Unlike the typical retreat experience, Quo Vadis Days isn’t just about prayer and meditation interspersed with long talks about vocations — it also provides opportunities for social interaction and outdoor activities with fellow attendees, priests and seminarians, which is a crucial component of getting to know what a potential vocation to the priesthood entails.
In addition to providing conferences, spiritual guidance and fraternity through prayer, celebrating the Liturgy and adoration of the Blessed Sacrament, activities also include hiking, swimming and sports such as flag football and ultimate Frisbee. There are also plenty of great food and discussions.
Father Cook said a key to the success of Quo Vadis is in maintaining that balance between quiet times for prayer and reflection and the more fun-filled recreational activities.
“Teen-age boys naturally enjoy activities, so it is important that we give some time each day for it,” he said. “But I think most recognize the importance of times for prayer and the Sacraments, and the structure of each day enables them to put that importance into action. For some of them, they may not naturally give that time if they are around their peers, but this retreat helps foster that and they quickly realize they enjoy the balance we try to give.”
In this digital age where smart phones and social media outlets such as Facebook and Twitter constantly compete for a teen-ager’s attention, Father Cook said an experience such as Quo Vadis can be very refreshing.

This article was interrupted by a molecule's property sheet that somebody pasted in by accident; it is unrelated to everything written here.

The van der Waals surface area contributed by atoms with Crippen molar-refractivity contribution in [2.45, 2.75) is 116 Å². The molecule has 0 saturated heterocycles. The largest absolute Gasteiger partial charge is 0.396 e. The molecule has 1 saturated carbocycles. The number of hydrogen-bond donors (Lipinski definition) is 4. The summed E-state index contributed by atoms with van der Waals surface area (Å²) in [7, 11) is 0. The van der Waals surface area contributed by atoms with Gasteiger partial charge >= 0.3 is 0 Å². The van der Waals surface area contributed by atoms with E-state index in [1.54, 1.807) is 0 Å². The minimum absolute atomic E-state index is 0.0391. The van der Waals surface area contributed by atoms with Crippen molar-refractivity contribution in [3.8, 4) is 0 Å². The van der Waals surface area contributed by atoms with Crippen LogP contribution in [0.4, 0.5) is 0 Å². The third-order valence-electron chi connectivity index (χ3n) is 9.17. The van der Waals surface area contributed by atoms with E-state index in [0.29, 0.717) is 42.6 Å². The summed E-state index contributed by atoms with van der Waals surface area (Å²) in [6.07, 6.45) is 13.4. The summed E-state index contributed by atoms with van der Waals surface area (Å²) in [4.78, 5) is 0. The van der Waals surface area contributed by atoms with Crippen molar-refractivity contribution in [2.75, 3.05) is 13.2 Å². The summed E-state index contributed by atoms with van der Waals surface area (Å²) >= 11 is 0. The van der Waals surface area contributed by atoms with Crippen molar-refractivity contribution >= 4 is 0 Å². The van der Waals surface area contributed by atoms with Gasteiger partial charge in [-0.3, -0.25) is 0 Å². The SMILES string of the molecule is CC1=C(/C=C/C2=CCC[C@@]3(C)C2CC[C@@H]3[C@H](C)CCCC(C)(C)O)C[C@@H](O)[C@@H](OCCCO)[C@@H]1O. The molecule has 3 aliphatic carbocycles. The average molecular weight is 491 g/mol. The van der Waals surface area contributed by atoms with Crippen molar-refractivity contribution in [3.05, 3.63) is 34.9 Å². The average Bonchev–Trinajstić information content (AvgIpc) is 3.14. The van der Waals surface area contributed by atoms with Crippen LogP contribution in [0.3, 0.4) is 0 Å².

“All of us can allow many good things in daily life to distract us and we don’t realize we need time for rest and spending time in reflection,” he said. “As great as social media can be, it can also function as a great distraction from reflecting on our daily lives. Once the guys get away from the social media stuff, they start to find the joy of getting away from the daily grind and discover the beauty of peace found when we give time to the Lord.”
In addition to the change of venue this year, Father Cook said there are a few new items that have been added to the 2014 Quo Vadis agenda.
“This year we have our newly-ordained Father Chris Peschel coming to celebrate Mass with the men, which I am certain our past participants taking part will enjoy since they got to know him over the years,” Father Cook said. “Also we have Father Jay Maddock, pastor of Holy Name Parish in Fall River, coming in to talk about his life as a priest and the joys of living this vocation.”
As in past years, plans are in place for Bishop George W. Coleman to celebrate Mass and spend some time with the campers during Quo Vadis.
“A highlight each year is when the bishop comes to celebrate Mass and chat with the young men,” Father Cook said. “I know the bishop enjoys it, but you can tell on the young men’s faces the joy they have being able to spend time with the bishop, ask him questions and have lunch with him as well.”
Father Cook credits the ongoing success of Quo Vadis Days to the support and participation of many of the recent and current diocesan seminarians studying for the priesthood, who often serve as mentors and chaperones for the five-day retreat.
“Father Chris Peschel and Father Jason Brilhante were never campers on Quo Vadis Days, but they helped as seminarians in years past,” Father Cook said. “I think the young guys really enjoy having them come (back to Quo Vadis) as priests and it helps them understand that the priests were like them at one time. It helps the guys open up with the young priests, because they know them from previous years and have already built up a strong aspect of trust in them.”
The Quo Vadis Days retreat runs the first full week after the Fourth of July and will begin this year on July 7 starting at 1 p.m. and conclude on July 11 at noon at the Betania II Spiritual Life Retreat Center, 154 Summer Street in Medway.